Law Street Media

The Lawsuits Against the Company Reshaping Tech

A brain connected to an internet cable.

Technology, Computer, Computer Monitor, Cloud Computing, Human Brain

Here’s a non-ChatGPT-generated quote from OpenAI CEO Sam Altman: “AI will probably most likely lead to the end of the world, but in the meantime, there’ll be a lot of great companies.”

AI may be a revolutionary advancement that reshapes technology, with the potential to maximize profit and efficiency. However, the lack of a legal framework and understanding of AI creates an open question as to issues core to the new innovations. For now, these questions will likely be resolved through first of its kind litigation.

According to Docket Alarm analysis, OpenAI has only been involved in twenty-two federal legal proceedings since ChatGPT’s public release in November 2022 up to April 10th of this year. However, these statistics may understate risk of legal consequences – some of these lawsuits could seriously impact OpenAI.

OpenAI is no stranger to press since the public release of ChatGPT; however, the company is receiving unwanted legal attention from one of its founding board members. Elon Musk sued OpenAI in early March, claiming the originally non-profit company breached its founding agreement. “To this day, OpenAI, Inc.’s website continues to profess that its charter is to ensure that AGI [artificial general intelligence] benefits all of humanity. In reality, however, OpenAI, Inc. has been transformed into a closed-source de facto subsidiary of the largest technology company in the world: Microsoft,” the lawsuit alleges. In response to the lawsuit, OpenAI revealed Elon Musk attempted to buy the company back in 2018, and then left when they rejected his offer.

ChatGPT has only been a public phenomenon over the last few years. Docket Alarm analysis of OpenAI’s litigation history shows that artificial intelligence’s legal story is just beginning.

OpenAI is most frequently involved in copyright, contract, and fraud cases.

Understanding how artificial intelligence tools like ChatGPT operates is critical to understanding how it could infringe copyright law. Artificial intelligece products like ChatGPT operate through Large Language Models (LLMs).

A class action lawsuit brought by anonymous plaintiffs, quoting from a Medium post, says that “Despite OpenAI’s ‘absolute secrecy’ surrounding its data collections and practices, we know at the highest levels that the Company used (at least) five (5) distinct datasets to train ChatGPT: (1) Common Crawl; (2) WebTex2, text of webpages from all outbound Reddit links from posts with 3+ upvotes; (3) Books1; (4) Books2; and (5) Wikipedia.”

The complaint explains that “The Common Crawl dataset is owned by a non-profit of the same name, which has been indexing and storing as much of the World Wide Web as it can access, filing away as many as 3 billion webpages every month, for over a decade.” The plaintiffs add that the non-profit shares the data for free but for research and educational purposes.

Addressing intellectual property issues that could result from the acquisition of these datasets, including the Reddit links, Steve Huffman, the cofounder of Reddit, commented, “The Reddit corpus of data is really valuable. But we don’t need to give all of that value to some of the largest companies in the world for free.”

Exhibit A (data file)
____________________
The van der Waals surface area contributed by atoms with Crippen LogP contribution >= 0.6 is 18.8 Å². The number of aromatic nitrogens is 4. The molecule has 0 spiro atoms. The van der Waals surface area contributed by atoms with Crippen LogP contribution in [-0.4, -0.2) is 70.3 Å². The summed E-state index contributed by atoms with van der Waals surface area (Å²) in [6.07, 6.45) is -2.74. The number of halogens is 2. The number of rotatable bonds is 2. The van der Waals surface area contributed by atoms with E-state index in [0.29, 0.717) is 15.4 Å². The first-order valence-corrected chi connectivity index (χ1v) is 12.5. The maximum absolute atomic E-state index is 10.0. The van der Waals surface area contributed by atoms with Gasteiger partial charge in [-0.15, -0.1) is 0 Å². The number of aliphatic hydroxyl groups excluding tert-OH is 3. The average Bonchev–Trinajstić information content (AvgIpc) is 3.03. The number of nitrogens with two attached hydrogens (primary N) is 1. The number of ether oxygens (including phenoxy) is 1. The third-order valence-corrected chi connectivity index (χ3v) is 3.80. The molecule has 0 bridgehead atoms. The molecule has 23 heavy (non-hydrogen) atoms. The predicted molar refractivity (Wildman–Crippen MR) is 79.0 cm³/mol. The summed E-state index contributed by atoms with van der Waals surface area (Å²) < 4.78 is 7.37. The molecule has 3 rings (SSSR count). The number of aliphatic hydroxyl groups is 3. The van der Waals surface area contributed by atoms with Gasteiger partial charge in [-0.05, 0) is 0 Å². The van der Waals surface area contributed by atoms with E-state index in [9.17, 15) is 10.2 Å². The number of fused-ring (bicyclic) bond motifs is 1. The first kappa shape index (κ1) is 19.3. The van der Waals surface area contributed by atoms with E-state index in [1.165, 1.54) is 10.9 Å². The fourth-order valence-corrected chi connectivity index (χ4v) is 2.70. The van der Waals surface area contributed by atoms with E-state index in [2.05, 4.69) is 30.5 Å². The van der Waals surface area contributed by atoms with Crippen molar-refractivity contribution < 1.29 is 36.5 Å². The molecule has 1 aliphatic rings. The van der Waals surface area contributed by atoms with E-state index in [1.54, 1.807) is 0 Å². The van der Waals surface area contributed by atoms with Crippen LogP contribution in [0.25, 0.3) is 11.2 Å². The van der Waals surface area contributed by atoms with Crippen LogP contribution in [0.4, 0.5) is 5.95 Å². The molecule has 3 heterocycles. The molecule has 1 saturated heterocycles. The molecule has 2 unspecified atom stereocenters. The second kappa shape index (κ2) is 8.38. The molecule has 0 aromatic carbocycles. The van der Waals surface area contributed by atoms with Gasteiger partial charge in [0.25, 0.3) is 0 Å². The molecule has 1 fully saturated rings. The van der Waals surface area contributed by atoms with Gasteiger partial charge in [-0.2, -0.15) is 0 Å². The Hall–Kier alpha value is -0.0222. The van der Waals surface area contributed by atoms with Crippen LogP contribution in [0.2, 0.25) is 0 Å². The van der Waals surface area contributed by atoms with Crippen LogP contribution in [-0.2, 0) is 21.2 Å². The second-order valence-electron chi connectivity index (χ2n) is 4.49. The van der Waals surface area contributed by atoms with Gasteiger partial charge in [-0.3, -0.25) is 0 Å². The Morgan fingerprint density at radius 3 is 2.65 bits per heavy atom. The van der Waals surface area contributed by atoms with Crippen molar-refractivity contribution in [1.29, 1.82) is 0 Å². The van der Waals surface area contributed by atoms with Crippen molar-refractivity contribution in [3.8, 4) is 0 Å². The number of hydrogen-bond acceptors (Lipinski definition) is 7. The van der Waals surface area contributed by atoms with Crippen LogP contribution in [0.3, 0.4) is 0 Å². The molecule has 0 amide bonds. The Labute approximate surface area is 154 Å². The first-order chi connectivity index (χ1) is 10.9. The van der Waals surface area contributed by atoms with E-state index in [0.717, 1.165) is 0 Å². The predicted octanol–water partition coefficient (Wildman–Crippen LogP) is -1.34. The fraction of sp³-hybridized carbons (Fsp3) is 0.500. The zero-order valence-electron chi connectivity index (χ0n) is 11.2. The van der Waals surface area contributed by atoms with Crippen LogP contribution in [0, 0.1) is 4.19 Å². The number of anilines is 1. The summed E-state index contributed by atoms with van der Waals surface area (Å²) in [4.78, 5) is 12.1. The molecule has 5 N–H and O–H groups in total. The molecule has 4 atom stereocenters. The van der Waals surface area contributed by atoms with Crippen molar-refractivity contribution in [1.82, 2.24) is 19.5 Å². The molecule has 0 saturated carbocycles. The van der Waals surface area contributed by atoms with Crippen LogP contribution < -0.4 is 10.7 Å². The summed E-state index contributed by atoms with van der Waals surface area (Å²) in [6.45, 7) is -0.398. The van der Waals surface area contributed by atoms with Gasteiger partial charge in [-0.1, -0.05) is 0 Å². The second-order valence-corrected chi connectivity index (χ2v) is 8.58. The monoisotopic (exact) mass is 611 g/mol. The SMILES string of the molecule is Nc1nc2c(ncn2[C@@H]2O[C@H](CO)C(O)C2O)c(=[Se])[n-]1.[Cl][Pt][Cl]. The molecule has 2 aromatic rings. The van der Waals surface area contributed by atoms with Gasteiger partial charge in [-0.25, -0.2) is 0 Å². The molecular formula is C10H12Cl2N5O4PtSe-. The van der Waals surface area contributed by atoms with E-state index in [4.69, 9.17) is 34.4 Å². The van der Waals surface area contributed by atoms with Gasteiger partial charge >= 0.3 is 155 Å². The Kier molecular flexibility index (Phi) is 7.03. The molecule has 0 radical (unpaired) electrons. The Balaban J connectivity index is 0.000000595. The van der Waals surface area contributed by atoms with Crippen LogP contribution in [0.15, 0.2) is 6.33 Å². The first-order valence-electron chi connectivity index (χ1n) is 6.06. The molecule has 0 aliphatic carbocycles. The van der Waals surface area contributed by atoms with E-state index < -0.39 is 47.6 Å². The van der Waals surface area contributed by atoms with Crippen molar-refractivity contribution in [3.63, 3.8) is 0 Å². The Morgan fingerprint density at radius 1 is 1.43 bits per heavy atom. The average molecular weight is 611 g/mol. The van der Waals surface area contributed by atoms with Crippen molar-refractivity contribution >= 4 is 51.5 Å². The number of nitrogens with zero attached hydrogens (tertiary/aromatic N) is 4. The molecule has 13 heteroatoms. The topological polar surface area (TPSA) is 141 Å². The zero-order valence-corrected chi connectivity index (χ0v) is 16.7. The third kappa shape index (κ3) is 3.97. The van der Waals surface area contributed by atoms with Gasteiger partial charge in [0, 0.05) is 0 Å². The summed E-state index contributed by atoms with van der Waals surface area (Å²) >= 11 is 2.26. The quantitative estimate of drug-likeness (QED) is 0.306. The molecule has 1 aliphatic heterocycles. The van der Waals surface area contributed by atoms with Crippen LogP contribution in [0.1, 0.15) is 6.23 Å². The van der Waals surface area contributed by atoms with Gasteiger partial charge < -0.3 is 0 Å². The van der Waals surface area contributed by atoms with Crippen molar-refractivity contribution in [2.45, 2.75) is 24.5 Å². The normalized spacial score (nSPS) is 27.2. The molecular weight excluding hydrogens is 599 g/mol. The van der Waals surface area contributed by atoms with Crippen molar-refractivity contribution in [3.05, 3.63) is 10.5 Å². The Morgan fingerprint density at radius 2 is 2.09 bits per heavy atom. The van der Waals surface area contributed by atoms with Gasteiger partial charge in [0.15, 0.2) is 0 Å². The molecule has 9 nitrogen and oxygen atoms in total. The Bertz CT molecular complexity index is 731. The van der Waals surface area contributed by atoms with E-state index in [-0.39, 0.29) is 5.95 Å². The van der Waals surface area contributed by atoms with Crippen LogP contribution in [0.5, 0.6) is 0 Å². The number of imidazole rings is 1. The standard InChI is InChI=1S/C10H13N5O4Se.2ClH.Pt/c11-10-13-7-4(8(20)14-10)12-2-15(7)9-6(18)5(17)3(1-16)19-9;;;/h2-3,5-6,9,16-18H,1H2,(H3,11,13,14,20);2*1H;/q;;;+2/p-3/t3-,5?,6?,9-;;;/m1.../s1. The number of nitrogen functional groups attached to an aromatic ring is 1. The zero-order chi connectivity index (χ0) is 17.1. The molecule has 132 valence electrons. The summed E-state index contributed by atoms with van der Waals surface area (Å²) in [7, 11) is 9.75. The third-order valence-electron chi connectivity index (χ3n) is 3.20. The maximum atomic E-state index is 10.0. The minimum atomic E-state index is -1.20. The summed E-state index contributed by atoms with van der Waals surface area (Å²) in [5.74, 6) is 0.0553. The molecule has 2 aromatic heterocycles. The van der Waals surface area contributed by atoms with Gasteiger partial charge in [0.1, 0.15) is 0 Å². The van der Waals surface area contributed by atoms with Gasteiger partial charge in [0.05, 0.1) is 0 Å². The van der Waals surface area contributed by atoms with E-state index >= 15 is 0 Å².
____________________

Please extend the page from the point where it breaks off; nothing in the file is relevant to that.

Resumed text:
According to other lawsuits from institutions like The New York Times, The Author’s Guild and creators like Sarah Silverman and Michael Chabon, the business model underlying OpenAI relies on copyright infringement. The Times’ lawsuit states that “OpenAI quickly became a multi-billion-dollar for-profit business built in large part on the unlicensed exploitation of copyrighted works belonging to The Times and others.”

A series of contract cases against both OpenAI and Microsoft-owned GitHub allege that Copilot, a coding tool offered by GitHub starting in 2021, is powered by unlicensed scraping of the code that plaintiffs host on the GitHub platform in violation of GitHub’s open-source license as well as the Digital Millennium Copyright Act. Open-source licensing generally allows the free and public use of the open-source code as long as an attribution to the original author is provided. Copilot is alleged to reproduce code that can be traced back to its open-source origin.

On occasion large language models fabricate an answer to a question – ChatGPT is not immune to this phenomenon. OpenAI refers to this mishap as a “hallucination.” However, these hallucinations can have legal repercussions. In one instance, in response to a journalist’s probing, an unrelated third party was falsely accused by ChatGPT of defrauding and embezzling funds from the Second Amendment Foundation, resulting in a defamation lawsuit.

ChatGPT also gained notoriety in the legal community as lawyers who used ChatGPT to conduct legal research inadvertently provided courts with fictitious citations, hallucinated by the large language model. In some cases this has resulted in fines.

As new technologies threaten to change the world, they reveal gaps in our legal systems – important questions that balance the benefits of new technologies against the people and businesses they disrupt. OpenAI and other AI companies are sure to be challenged by these questions in the coming years.

Exit mobile version